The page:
Why? Because you need to know if your audience is represented on these channels. If you haven’t identified your ICP yet, take another look at the previous post in this series.


Product

The type of product you are selling will define which marketing and sales tactics are effective. High over, you can fit your product in either a low-touch or a high-touch product.

Low touch

Low touch usually has a low barrier before purchase; a low priced product or service that is easy to implement. Because of this a small amount of touch points from sales and marketing is needed. This often leads to short deal times/sales cycles.

High touch

High touch usually has a high barrier before purchase; a high priced product or service that is hard to implement. This requires a higher amount of touch points from sales and marketing. Often deal times are longer and you should think about nurturing and retargeting of prospects.

The market

A nuanced understanding of your competitors and dynamics of the market are valuable in multiple ways. During early stages of your company this is usually something you're still working on. Figuring out which marketing channels your competitors are using is a solid next step in this progress.

Where does the traffic towards their website come from? Within which communities are they active? Are they present on conferences and events? Which logo's can you spot on their website and what are the business cases behind them?

This exercise is not about imitation but about uncovering insights into why certain channels are preferred over others within your niche.

Team and budget

Take a look at the budget you have available and the capabilities of your team. This allows you to estimate the amount of budget and hours you have available on a monthly basis for working on campaigns and hiring specialists.


Put your research to paper

>>> Before moving to the next chapter, you want to make sure you have answered the following questions:

  • Who is my target audience and where do they hang out?

  • What type of funnel fits my product, and do I need many marketing and sales touches before I can close a deal? 


  • Where are my competitors active and what are they doing?

  • Which marketing and sales expertise do I have in house and what is my marketing budget?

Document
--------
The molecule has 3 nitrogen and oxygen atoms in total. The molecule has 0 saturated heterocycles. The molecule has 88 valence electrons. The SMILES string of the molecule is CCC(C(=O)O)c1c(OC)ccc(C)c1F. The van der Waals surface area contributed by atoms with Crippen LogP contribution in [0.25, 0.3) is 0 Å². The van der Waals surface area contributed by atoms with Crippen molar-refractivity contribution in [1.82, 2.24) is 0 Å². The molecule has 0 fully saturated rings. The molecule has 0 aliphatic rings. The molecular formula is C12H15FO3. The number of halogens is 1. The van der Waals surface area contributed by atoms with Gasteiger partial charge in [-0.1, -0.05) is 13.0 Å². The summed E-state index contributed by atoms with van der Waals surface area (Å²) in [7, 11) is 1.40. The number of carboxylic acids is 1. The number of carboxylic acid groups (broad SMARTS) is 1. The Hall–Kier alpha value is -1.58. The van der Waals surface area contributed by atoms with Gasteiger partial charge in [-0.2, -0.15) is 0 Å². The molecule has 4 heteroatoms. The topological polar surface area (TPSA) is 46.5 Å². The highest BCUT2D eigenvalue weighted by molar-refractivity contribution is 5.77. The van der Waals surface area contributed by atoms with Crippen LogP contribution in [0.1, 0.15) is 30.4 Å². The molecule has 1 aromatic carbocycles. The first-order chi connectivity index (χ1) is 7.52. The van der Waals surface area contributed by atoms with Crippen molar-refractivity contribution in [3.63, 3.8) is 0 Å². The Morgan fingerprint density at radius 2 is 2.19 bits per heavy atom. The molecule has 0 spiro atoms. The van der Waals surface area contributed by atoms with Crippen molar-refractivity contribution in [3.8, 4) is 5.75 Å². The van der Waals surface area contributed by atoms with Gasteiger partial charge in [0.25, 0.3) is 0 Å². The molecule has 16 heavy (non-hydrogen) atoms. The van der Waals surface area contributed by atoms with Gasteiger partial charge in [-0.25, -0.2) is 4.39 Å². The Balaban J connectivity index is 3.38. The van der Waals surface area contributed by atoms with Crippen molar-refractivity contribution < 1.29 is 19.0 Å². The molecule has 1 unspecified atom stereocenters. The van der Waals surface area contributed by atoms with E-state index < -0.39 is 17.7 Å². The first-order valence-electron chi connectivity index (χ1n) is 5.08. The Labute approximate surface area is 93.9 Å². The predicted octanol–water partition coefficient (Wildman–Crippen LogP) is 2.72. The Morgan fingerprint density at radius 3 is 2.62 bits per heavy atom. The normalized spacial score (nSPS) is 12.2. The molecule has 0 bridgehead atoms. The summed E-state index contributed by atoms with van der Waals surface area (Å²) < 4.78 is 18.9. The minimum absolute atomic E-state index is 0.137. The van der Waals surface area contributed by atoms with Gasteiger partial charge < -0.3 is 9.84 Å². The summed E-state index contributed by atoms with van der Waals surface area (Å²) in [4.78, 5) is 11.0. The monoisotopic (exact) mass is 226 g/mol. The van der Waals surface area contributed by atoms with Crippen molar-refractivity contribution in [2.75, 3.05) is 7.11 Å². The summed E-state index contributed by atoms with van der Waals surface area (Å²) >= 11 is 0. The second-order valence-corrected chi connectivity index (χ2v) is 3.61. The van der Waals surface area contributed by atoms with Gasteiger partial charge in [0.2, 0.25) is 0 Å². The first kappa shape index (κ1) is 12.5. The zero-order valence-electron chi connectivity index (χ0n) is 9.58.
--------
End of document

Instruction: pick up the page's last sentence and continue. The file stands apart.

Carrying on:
3. An overview of channels - How to choose

Marketing channels can fall into a wide array of of categories. Two categories that are especially important are Paid/Organic and Short term/Long term.

When selecting your first combination of channels you want to make sure that you balance both short- and long-term strategies.

A well-rounded approach ensures immediate market presence and lead inflow while steadily growing a sustainable brand, setting the stage for lasting success and resilience.

3. An overview of channels - How to choose

Marketing channels can fall into a wide array of of categories. Two categories that are especially important are Paid/Organic and Short term/Long term.

When selecting your first combination of channels you want to make sure that you balance both short- and long-term strategies.

A well-rounded approach ensures immediate market presence and lead inflow while steadily growing a sustainable brand, setting the stage for lasting success and resilience.

Balancing long-term and short-term strategies in channel selection

When selecting marketing channels, you want to balance short-term wins with long-term goals. Short-term strategies, like pay-per-click (PPC) advertising, can drive immediate results and quick boosts in traffic or sales. 

However, solely focusing on these can overlook the enduring benefits of long-term strategies like SEO or content marketing, which build brand authority and customer loyalty over time.


Budget considerations: balancing costs with potential ROI

Budgeting is a critical aspect of your channel selection strategy. It’s not just about how much you can spend, but also about how you allocate your funds across different channels for maximum impact.

Here's a practical approach:

  • Start with a test Budget: Allocate a small amount to test a channel. Monitor the performance closely.

  • Track and measure: Use tools to track the effectiveness of each channel. Metrics like customer acquisition cost (CAC), conversion rate, and engagement rates are key. Do keep in mind that not everything is measurable.

  • Scale wisely: Once you identify channels that work, gradually increase your investment while continuously monitoring performance.

An overview of marketing channels


Balancing long-term and short-term strategies in channel selection

When selecting marketing channels, you want to balance short-term wins with long-term goals. Short-term strategies, like pay-per-click (PPC) advertising, can drive immediate results and quick boosts in traffic or sales. 

However, solely focusing on these can overlook the enduring benefits of long-term strategies like SEO or content marketing, which build brand authority and customer loyalty over time.


Budget considerations: balancing costs with potential ROI

Budgeting is a critical aspect of your channel selection strategy. It’s not just about how much you can spend, but also about how you allocate your funds across different channels for maximum impact.

Here's a practical approach:

  • Start with a test Budget: Allocate a small amount to test a channel. Monitor the performance closely.

  • Track and measure: Use tools to track the effectiveness of each channel. Metrics like customer acquisition cost (CAC), conversion rate, and engagement rates are key. Do keep in mind that not everything is measurable.

  • Scale wisely: Once you identify channels that work, gradually increase your investment while continuously monitoring performance.

An overview of marketing channels


Conclusion

Selecting the right marketing channels for your early-stage company is a blend of science and intuition.

It requires an understanding of your audience, a strategic approach to budgeting, and a willingness to experiment and learn. 

Start with running tests on 1-2 channels. Test, scale and repeat.

Conclusion

Selecting the right marketing channels for your early-stage company is a blend of science and intuition.

It requires an understanding of your audience, a strategic approach to budgeting, and a willingness to experiment and learn. 

Start with running tests on 1-2 channels. Test, scale and repeat.